How Jessica Towers went from using drugs to serving second chances.
Most first-time employees at D.C. Central Kitchen (DCCK) remind Jessica Towers of herself. It wasn't so long ago that she stood in their shoes, she'll say when they step into her office. They often don't believe her.
Sometimes Jessica can't fathom it, either. When she first joined DCCK—a nonprofit community kitchen and training program—in April 2012, her home address was a sober-living house in Arlington, Va., not far from where she was raised.
"I didn't have many goals growing up," admits Jessica, now in her late 30s. "Having a normal life—a decent job, a car, a place of my own—was something I always wanted. But because of the mistakes I made, I never thought that was going to happen for me."
Like three-quarters of women behind bars, Jessica dealt with substance abuse. It was a challenging season for her family to weather. Her parents, who have lived stably in the same house since the '60s, watched their daughter rotate through jails, drug treatment, and mental health hospitals. But these days, Jessica says, "They really don't worry about me anymore."
D.C. CENTRAL KITCHEN OFFERS SECOND CHANCES
Jessica's longest stint behind bars lasted one year, and she earned her GED while incarcerated. A probation officer referred her to DCCK for community service hours upon release from long-term drug treatment. DCCK strives to alleviate hunger and offer second chances to people coming out of situations like incarceration and homelessness. Soon Jessica enrolled in the culinary training program. It would be "the first kind of school" she had ever graduated from.
"Coming here helped my new path to really 'click,'" Jessica explains from her office desk.
But the new path wasn't a smooth one, as is often the case for our returning citizens, who face more than 44,000 documented legal restrictions tied to their criminal record. Approximately 70 million American adults confront these obstacles daily, on top of widespread social stigma, even after they have paid their debt to society.
After leaving prison, Jessica lost many job prospects after failed background checks. Success seemed even more out of reach the first time she applied for her own apartment. Until then, she'd never rented on her own without assistance. She was excited for her new chapter, but it came with challenges.
"The lady told me after I did my paperwork that my credit was so bad nobody should rent anything to me—and it didn't help that I had a record," Jessica says.
FINDING A NICHE
Fortunately, D.C. Central Kitchen employees had a good reputation; several were already residing in that apartment complex.
"She said she would take a chance on me," Jessica adds. "Almost six years later, I'm still living in the same apartment."
After graduating DCCK, Jessica was one of the first people hired from her class. She found work as a line cook at a drug treatment center. "Go figure," she laughs.
From there, she explored the culinary industry. She had found her confidence; now she had to find her niche. Jessica eventually wanted to return to DCCK, but no opportunities panned out at first. Then she got a call about a volunteer receptionist position at DCCK and jumped to take it. Two months later, DCCK hired her full-time.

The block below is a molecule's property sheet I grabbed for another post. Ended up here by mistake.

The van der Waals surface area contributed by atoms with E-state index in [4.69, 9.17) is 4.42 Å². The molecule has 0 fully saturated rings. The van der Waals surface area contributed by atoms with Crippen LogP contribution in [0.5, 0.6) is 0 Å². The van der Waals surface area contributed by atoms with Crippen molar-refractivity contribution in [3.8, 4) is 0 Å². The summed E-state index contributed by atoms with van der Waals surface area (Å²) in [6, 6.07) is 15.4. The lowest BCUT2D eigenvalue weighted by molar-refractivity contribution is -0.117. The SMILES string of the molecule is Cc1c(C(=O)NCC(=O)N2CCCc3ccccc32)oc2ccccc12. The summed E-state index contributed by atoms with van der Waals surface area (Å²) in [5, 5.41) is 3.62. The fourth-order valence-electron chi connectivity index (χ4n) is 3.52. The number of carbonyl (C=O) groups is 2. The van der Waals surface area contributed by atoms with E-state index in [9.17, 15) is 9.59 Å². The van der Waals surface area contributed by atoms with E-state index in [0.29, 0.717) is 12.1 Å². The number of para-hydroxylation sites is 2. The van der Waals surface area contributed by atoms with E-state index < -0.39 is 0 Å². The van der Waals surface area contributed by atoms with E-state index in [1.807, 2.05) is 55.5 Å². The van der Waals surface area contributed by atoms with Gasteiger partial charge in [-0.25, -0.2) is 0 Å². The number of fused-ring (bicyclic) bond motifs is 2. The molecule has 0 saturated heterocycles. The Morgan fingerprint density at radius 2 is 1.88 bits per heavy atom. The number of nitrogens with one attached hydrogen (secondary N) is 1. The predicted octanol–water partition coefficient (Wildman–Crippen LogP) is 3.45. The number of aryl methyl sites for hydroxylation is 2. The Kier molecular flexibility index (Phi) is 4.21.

"Regardless of what changes you may be able to voice that you've made, you'll still have doors slammed in your face," shares Jessica. "There are job search opportunities, but there isn't always a real, solid follow-up when you're in treatment. It's like checking a box—you do this many interviews and fill out this many applications. Then suddenly, 'Your time is up at treatment, and it's time to go! Best of luck!' ... At D.C. Central Kitchen, I found that I was among folks that had connections and relationships with people who would give me another chance."
"I never thought I would be in a situation where somebody was calling me about a job offer," Jessica adds, beaming. "Somebody saw something in me that I definitely didn't see in myself."
SAVORING SECOND CHANCES
Since joining DCCK seven years ago, Jessica has earned several promotions. In 2018, she became the volunteer engagement specialist, helping manage an army of 16,000 volunteers. She is salaried, has full medical and dental coverage, saves for retirement, and enjoys paid vacation and sick time allowances.
This year, Jessica is slated to complete the last two classes of her human resources certificate at Northern Virginia Community College. It's been a long journey of night classes and rush-hour traffic, but she wouldn't trade it for anything.
The most fulfilling part, she shares, is connecting with new students at DCCK. "I'm in a position where I can help facilitate that next career step for them," she says. "I'm serving people who were once in the situation that I was in."
Jessica still lives on her own—"No kids. Just cats," she chuckles—but she's hardly lonely. Many relatives still live in the area, and she says her DCCK crew is like family. Even when she's off the clock, Jessica loves to cook. She's big on steak and seafood and dinner parties with neighbors. She even bought new furniture for the first time. Good things, she says, that were well worth the wait.
She's thankful her family was patient along the way, too.
"I remember my dad just totally losing it and crying at my graduation. He said something like, 'I knew that one day you were going to get it. I didn't know you were going to do this well.' They were over the moon proud of me."
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